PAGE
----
3. There are too many questions. He (and, more importantly, I) deserve some finality, some resolution. Until it’s resolved, he’s alive. Maybe.

He could be alive.


If I’m not sure what happened,  I do know some things that didn’t happen–or at least better not have:

  1. It’s not a dream or hallucination. Why kind of writing hack would do that to us? It would be the worst kind of manipulation of a loyal audience. The shark would be jumped at that point with Bobby Ewing riding on its back.
  2. He didn’t fight his way out unscathed. All he had was a knife. Forget that one.
  3. He doesn’t get saved at the last minute. Oh, I know it would be cool if Daryl came riding up on his hog (which was stolen in Episode 606) and drew them all away just as they were finishing up on Nicholas’s corpse and about the tear into Glenn. You might as well have all the walkers struck by lightning.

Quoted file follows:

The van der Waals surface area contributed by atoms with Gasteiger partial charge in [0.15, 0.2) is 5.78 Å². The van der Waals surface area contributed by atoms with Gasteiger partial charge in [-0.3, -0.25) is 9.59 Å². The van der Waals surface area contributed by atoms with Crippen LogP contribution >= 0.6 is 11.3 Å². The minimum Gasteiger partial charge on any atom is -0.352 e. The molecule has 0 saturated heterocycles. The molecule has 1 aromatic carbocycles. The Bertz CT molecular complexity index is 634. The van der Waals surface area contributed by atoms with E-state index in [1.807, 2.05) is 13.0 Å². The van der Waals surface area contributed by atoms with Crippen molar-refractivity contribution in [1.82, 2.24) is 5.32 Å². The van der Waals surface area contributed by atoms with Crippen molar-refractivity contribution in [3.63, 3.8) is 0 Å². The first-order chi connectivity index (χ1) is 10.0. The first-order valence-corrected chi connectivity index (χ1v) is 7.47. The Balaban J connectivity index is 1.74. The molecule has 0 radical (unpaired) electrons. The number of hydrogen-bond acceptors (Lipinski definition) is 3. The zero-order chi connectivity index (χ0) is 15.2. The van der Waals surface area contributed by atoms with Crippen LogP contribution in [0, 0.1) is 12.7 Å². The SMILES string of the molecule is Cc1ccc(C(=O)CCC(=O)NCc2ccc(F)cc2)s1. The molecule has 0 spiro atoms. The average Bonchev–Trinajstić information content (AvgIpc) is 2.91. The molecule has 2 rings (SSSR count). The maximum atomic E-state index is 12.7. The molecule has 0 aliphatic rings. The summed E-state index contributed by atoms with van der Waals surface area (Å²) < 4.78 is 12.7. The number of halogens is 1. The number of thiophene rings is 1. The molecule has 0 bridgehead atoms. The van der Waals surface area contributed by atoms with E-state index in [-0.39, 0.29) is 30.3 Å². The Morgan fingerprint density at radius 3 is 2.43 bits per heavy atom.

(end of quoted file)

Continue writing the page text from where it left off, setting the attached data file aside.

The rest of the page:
If none of these happened, how could he possibly be alive? I’m thinking he’s dead again. It’s hard to say, really.


I’ve studied this episode like it’s the Zapruder film. Yes, I know that Nicholas and Glenn ran past a fire escape. I, too, have screamed at the TV about this, hoping they’d hear me. They didn’t even look at it. I’ve read that one can hear a distinct “click” of any empty gun after Glenn emptied his, indicating that Nicholas’s gun was empty. If so, it’s all a dream. I’ve watched that scene again and again. Is there a click? Maybe. It’s there if you want to hear it. It’s also not there if you want it to be something else.